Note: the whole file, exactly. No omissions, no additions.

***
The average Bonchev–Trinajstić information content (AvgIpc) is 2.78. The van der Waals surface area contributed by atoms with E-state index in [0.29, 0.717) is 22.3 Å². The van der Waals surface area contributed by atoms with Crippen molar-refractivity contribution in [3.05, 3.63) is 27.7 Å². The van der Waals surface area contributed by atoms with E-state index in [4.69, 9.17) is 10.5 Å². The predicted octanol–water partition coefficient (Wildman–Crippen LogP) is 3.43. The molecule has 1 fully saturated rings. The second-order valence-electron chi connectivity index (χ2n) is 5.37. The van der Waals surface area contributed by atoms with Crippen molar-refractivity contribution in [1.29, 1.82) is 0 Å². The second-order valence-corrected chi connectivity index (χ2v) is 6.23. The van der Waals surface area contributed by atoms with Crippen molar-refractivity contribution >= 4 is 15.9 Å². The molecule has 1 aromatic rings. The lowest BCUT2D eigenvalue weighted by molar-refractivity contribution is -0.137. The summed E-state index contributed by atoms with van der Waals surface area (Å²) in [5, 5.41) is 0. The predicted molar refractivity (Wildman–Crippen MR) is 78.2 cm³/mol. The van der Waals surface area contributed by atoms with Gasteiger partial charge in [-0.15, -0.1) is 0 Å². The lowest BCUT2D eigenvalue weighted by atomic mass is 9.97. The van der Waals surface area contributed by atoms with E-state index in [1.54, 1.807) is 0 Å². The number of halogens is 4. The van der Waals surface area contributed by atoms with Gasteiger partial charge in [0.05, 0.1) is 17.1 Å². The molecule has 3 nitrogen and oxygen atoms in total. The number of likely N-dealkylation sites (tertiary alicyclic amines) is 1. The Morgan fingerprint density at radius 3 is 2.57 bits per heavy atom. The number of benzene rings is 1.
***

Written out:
The average Bonchev–Trinajstić information content (AvgIpc) is 2.78. The van der Waals surface area contributed by atoms with E-state index in [0.29, 0.717) is 22.3 Å². The van der Waals surface area contributed by atoms with Crippen molar-refractivity contribution in [3.05, 3.63) is 27.7 Å². The van der Waals surface area contributed by atoms with E-state index in [4.69, 9.17) is 10.5 Å². The predicted octanol–water partition coefficient (Wildman–Crippen LogP) is 3.43. The molecule has 1 fully saturated rings. The second-order valence-electron chi connectivity index (χ2n) is 5.37. The van der Waals surface area contributed by atoms with Crippen molar-refractivity contribution in [1.29, 1.82) is 0 Å². The second-order valence-corrected chi connectivity index (χ2v) is 6.23. The van der Waals surface area contributed by atoms with Crippen molar-refractivity contribution >= 4 is 15.9 Å². The molecule has 1 aromatic rings. The lowest BCUT2D eigenvalue weighted by molar-refractivity contribution is -0.137. The summed E-state index contributed by atoms with van der Waals surface area (Å²) in [5, 5.41) is 0. The predicted molar refractivity (Wildman–Crippen MR) is 78.2 cm³/mol. The van der Waals surface area contributed by atoms with Gasteiger partial charge in [-0.15, -0.1) is 0 Å². The lowest BCUT2D eigenvalue weighted by atomic mass is 9.97. The van der Waals surface area contributed by atoms with E-state index in [1.54, 1.807) is 0 Å². The number of halogens is 4. The van der Waals surface area contributed by atoms with Gasteiger partial charge in [0.05, 0.1) is 17.1 Å². The molecule has 3 nitrogen and oxygen atoms in total. The number of likely N-dealkylation sites (tertiary alicyclic amines) is 1. The Morgan fingerprint density at radius 3 is 2.57 bits per heavy atom. The number of benzene rings is 1.